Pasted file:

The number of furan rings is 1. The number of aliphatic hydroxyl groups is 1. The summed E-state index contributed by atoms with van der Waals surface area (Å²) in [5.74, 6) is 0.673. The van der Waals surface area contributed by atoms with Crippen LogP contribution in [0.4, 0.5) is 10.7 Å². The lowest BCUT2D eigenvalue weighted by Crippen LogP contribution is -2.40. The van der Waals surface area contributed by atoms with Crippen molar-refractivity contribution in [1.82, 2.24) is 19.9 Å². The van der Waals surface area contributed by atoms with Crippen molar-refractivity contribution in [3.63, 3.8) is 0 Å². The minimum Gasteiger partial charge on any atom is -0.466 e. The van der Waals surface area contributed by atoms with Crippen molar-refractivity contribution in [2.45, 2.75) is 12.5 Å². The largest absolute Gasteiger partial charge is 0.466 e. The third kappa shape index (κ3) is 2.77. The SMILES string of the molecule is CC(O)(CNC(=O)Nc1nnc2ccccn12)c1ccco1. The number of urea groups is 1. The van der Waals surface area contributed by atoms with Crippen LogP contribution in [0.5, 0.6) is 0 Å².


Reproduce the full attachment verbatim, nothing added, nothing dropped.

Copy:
The number of furan rings is 1. The number of aliphatic hydroxyl groups is 1. The summed E-state index contributed by atoms with van der Waals surface area (Å²) in [5.74, 6) is 0.673. The van der Waals surface area contributed by atoms with Crippen LogP contribution in [0.4, 0.5) is 10.7 Å². The lowest BCUT2D eigenvalue weighted by Crippen LogP contribution is -2.40. The van der Waals surface area contributed by atoms with Crippen molar-refractivity contribution in [1.82, 2.24) is 19.9 Å². The van der Waals surface area contributed by atoms with Crippen molar-refractivity contribution in [3.63, 3.8) is 0 Å². The minimum Gasteiger partial charge on any atom is -0.466 e. The van der Waals surface area contributed by atoms with Crippen molar-refractivity contribution in [2.45, 2.75) is 12.5 Å². The largest absolute Gasteiger partial charge is 0.466 e. The third kappa shape index (κ3) is 2.77. The SMILES string of the molecule is CC(O)(CNC(=O)Nc1nnc2ccccn12)c1ccco1. The number of urea groups is 1. The van der Waals surface area contributed by atoms with Crippen LogP contribution in [0.5, 0.6) is 0 Å².